During the scramble for colonies in Africa among European countries beginning in 1884, when the Berlin Conference was convened to partition Africa amongst European colonial rivals, Uganda became a British Protectorate. Another fancy term for colonization. It allowed more of a self-rule for Uganda, but most of that was simple a veneer for colonial rule by Britain.
The colonial administrators introduced coffee and cotton as cash crops and adopted a policy of indirect rule, giving the traditional kingdoms considerable autonomy, but favouring the recruitment of Baganda tribes people for the civil service. A few thousand Bagandan chiefs received huge estates from the British and a subsequently became quite wealthy. Other tribes people, unable to get jobs in the colonial administration or make inroads in the Baganda-dominated commercial sector, were forced to seek other ways of gaining influence. The Acholi and Lango, for example, were dominant tribes in the military. Thus were planted the seeds for the intertribal conflicts that were to tear Uganda apart following independence.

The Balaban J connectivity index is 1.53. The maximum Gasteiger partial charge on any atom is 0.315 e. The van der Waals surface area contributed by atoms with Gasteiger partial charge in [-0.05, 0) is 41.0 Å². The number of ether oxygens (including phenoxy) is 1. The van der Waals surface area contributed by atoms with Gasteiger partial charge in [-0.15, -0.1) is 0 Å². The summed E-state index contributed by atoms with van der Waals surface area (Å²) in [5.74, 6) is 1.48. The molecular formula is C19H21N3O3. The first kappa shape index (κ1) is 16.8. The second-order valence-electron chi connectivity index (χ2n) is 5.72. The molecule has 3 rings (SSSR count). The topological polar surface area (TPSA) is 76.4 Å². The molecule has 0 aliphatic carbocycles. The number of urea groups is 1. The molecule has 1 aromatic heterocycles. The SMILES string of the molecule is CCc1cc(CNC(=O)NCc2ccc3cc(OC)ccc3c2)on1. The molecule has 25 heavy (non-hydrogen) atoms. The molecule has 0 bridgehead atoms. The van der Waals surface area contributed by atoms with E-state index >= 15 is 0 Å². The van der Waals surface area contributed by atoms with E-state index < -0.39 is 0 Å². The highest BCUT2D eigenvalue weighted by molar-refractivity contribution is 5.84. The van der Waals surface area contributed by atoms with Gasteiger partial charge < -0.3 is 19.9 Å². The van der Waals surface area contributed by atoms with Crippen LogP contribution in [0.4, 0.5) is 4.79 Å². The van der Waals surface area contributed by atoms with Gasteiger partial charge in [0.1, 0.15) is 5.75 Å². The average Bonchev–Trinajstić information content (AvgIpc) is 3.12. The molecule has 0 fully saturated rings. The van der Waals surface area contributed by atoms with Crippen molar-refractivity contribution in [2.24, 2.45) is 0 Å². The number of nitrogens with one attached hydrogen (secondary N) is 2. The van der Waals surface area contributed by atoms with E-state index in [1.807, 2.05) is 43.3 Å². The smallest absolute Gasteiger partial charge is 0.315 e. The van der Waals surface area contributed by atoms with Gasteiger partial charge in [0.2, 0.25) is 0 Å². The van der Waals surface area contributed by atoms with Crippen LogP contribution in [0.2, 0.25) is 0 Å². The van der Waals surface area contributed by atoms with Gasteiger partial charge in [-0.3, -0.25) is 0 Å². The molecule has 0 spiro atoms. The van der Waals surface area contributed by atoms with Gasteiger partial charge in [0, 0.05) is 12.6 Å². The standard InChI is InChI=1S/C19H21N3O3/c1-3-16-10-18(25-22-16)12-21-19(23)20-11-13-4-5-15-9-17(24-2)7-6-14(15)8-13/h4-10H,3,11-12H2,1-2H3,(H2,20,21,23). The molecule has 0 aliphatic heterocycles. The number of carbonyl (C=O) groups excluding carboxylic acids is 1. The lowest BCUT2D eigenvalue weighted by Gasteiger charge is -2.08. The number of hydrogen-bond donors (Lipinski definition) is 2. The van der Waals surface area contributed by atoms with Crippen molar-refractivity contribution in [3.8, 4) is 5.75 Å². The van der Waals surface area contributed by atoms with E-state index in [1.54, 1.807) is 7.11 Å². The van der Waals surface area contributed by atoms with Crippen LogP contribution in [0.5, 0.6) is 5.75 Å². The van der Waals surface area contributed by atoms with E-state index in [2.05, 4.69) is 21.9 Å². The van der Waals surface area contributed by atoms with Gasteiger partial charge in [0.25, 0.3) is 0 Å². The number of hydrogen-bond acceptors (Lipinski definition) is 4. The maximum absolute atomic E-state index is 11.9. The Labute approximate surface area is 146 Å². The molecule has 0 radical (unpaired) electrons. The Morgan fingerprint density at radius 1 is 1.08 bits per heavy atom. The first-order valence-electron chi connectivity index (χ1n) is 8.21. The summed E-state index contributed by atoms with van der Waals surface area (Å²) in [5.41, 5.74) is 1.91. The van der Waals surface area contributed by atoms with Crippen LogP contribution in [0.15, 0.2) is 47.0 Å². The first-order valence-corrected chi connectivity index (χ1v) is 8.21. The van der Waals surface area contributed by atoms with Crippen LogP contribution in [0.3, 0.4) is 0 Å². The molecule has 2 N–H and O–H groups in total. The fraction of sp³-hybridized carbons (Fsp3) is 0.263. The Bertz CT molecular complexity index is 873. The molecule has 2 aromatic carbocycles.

Uganda became an independent, sovereign nation in 1962 without a bloody struggle. Its first leaders were Apolo Milton Obote and the Baganda Kabaka (King) Edward Mutesa II was the constitutional head of government but Obote ruled through his cabinet.
The infrastructure of Uganda was in place, having been put there by the British from Mulago Hospital to the Makerere University. There were roads, schools, power generating plants and more. Things looked promising, but Obote’s thirst for power and control ruined a bright future. He had Idi Amin attack the Kabaka and removed him from government sending him into exile. Uniquely this action was carried out by Idi Amin who would later wrestle power from Obote.
The West had high hopes for Uganda and for a while Obote was the darling of the West. The people of Uganda began to feel different except his own tribe the Langi. This former shepherd boy that rose to become to the leader of Uganda did not think of the good of his people but like many post-independence leaders in Africa had some very selfish motives.